School board vote makes Victoria 'triple freeport' community
March 22, 2012 at 8:01 p.m.
Updated March 22, 2012 at 10:23 p.m.
Victoria can now market itself as a "triple freeport" community.
The Victoria school board voted at its regular meeting Thursday to exempt companies from paying taxes on freeport goods, which come into and leave the state within 175 days.
Dale Fowler, president of Victoria Economic Development Corp., said the exemptions should be an incentive for manufacturing companies and more jobs to come to Victoria.
The school board unanimously agreed.
"What we're doing is creating the future by giving this up," Bernard Klimist, board vice president said. The VEDC "will be able to bring businesses that will be taxed for being here with employees who will be paying taxes."
The city and county recently voted to pass the freeport tax exemption, too.
Moak, Casey and Associates, a law firm specializing in education issues, estimated the district could lose about $812,698 in taxes on freeport goods this year. But companies that will most benefit from the exemption - Invista, Berry Plastics, Valerus Compression Services and Dragon Rig Sales and Service - have agreed to pay the first year of freeport taxes to cover any of the school's lost revenue. If this year's taxes, which are due April 30, don't end up accounting completely for VISD's lost revenue, Caterpillar has also agreed to make up the difference.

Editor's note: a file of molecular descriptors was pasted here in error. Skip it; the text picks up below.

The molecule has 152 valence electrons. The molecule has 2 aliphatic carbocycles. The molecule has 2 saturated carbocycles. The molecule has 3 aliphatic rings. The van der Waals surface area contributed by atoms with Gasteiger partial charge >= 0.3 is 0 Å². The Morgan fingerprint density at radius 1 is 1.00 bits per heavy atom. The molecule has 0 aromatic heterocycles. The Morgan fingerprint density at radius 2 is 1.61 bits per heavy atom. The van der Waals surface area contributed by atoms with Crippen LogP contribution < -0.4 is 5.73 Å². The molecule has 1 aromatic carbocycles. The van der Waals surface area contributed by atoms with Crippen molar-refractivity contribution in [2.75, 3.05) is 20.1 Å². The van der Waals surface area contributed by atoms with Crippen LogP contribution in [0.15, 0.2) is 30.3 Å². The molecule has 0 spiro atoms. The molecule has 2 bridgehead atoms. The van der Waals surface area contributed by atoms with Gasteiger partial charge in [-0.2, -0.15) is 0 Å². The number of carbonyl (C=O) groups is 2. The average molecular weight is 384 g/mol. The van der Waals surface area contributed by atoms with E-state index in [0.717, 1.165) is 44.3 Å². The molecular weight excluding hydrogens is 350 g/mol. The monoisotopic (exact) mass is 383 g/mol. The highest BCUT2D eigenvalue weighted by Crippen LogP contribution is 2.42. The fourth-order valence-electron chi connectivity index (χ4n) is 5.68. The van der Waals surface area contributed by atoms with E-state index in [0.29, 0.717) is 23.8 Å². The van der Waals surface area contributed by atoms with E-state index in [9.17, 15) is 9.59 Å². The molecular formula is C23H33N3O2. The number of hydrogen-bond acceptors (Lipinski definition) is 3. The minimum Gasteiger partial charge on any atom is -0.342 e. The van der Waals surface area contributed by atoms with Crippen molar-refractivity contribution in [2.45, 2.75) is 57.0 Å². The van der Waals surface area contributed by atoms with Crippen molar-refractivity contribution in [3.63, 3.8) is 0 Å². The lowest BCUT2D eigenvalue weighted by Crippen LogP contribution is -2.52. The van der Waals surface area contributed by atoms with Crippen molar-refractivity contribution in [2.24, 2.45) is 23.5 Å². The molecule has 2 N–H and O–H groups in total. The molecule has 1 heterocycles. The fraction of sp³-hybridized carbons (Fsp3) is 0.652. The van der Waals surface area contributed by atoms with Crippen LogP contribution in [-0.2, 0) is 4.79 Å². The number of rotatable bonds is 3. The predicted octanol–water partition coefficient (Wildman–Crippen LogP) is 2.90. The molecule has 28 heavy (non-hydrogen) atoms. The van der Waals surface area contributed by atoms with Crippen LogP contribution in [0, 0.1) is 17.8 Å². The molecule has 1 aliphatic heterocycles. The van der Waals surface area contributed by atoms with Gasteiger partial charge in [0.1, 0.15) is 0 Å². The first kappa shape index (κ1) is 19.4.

"It certainly takes no skin off our nose in any way, shape or form," board President Tami Keeling said after thanking the companies for signing the no-harm contracts.
After the first year of the exemption, the tax base will be factored into school finance calculations, and any otherwise lost revenue would be compensated by the state.
"And certainly with Caterpillar coming down the line, you're not going to have a loss anyway, in my opinion," said VISD's lawyer, Clay Cain.
The board's vote reverses a 1989 school board decision to tax freeport goods. That was the year the exemption was added as a state constitutional amendment to encourage economic growth.
The district cannot return the tax cut in the future.
Bloomington's school board also passed the freeport tax exemption, though there are no businesses with freeport goods in its jurisdiction.
Before the vote, the board heard an update from Jess Butler, who is a consultant with the district's superintendent search firm, BWP and Associates.
The firm is creating a superintendent profile based on input from school employees, community organizations and members of the public.
Butler said some candidates already have applied.
"I think you already know the leader you have in mind you're looking for, but when you get input, you start to see trends," Butler said.
So far, the most desired qualities include someone with a strong financial background, high ethical standards and knowledge of an effective school management system like the one Superintendent Bob Moore implemented when he was hired six years ago.
Moore announced in February he would not renew his contract because of health concerns.